NewTek’s booth at SIGGRAPH 2010 in Los Angeles offered glimpses of a number of notable celebrities. Crowds gathered to see William Shatner and Dick van Dyke, snapping and sharing hurried cell-phone photos of the pair. Yet, it was not their celebrity that SIGGRAPH attendees were buzzing about at the show, but that of Rob Powers.
For those unfamiliar with Rob Powers, his IMDB page offers some insight into the breadth of his 3D and CG experience: http://www.imdb.com/name/nm0694610/. He is responsible for some of the most ground-breaking effects of the past 15 years, ranging from the dancing baby on “Ally McBeal” to the impressive environments and inventive species on Avatar’s Pandora.
When SIGGRAPH 2010 opened in August 2010, Powers had just been promoted from Director of Entertainment and Media Development to Vice President of 3D Development at NewTek, an accomplishment earned within just six short months.
The industry-including seasoned professionals, newcomers, hobbyists, and students-was both surprised and elated to hear that NewTek had put its LightWave 3D software in the hands of Powers, a renowned 3D artist and technical director, as well as a LightWave veteran of 20 years. Indeed, his mission was to shape LightWave as a 3D artist/technical director for 3D artists.
CG professionals anxiously awaited the next LightWave 3D version, anxious to witness Powers’ influence over the software’s feature set, user interface, and workflow. The wait is over: LightWave 10 is now available.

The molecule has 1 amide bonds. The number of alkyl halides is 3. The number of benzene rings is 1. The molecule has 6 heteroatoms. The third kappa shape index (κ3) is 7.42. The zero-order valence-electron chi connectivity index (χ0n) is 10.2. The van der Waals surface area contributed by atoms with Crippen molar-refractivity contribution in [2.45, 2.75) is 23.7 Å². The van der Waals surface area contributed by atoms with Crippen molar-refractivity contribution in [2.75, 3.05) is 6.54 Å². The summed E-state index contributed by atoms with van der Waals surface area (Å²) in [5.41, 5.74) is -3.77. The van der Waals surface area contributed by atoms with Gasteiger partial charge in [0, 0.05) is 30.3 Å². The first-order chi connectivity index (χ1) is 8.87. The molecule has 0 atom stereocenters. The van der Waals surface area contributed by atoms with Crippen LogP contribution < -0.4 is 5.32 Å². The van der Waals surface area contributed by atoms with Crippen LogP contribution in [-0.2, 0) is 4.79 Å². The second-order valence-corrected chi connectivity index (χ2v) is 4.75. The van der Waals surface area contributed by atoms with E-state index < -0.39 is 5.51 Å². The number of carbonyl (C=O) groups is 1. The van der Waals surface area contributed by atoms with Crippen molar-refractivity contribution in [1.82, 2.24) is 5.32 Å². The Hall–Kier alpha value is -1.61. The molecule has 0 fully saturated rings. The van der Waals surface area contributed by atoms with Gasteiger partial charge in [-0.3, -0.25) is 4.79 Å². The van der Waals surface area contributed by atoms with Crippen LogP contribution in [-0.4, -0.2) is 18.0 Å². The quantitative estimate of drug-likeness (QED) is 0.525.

LightWave 10 “underscores NewTek’s ongoing commitment to advance the technology for its 3D customers,” says a spokesperson. Power’s influence is evident in the features and functionality new to LightWave version 10. Many feared that Powers might subject LightWave 3D to a “complete overhaul.” Such fears should be allayed; Powers, having used LightWave for two decades, is respectful of the software tool and its legacy. Version 10 is an upgrade in the truest sense: It adds more features and functionality to LightWave’s pre-existing tool set.
The new Viewport Preview Renderer (VPR) provides real-time, interactive rendering in the viewport. It enables users to see results instantly, offering realistic views that incorporate interactive light, nodal shading, and scene setup components. Users can now manipulate rigs and animation controls with full lighting and shading, interacting with reflections, transparency, shading, and radiosity in a real-time, rendered environment. Real-time interaction with 3D elements is also made possible by LightWave 10’s new stereoscopic camera rig with a full Anaglyph Stereoscopic preview.
New stereoscopic features in LightWave 10 include :
• Parallel (offset) and convergent stereoscopic (toe-in) camera rigs
• A real-time Anaglyph Stereocopic Preview in an OpenGL window
• An OpenGL camera and convergent point items in OpenGL
• Dynamic eye separation (interocular) and convergent point (zero parallax) values for animated changes within the shot
• Render support for right- and left-eye stereo for output to virtually any format
• An Anaglyph Render Filter integrated into the Camera Panel
Upgraded and new features are not limited to stereoscopy, however. The graphical user interface (GUI) has been updated and modernized. Version 10 also adds support for: new data interchange tools and formats, an expanded linear color space workflow, and such virtual studio tools as InterSense’s Virtual Camera Tracking System (VCAM) and 3Dconnexion’s 3D mouse.
“Our goal with LightWave 10 is to deliver workflows that best serve the artist and support their creative discovery process, allowing them to interact with their 3D content like never before,” says Powers. “Technology should serve the artist, and not the other way around.”
NewTek and Powers encourage you to try out LightWave 10. A free, 30-day trial version is available for download from: http://www.newtek.com/lightwave/lwtrial.php.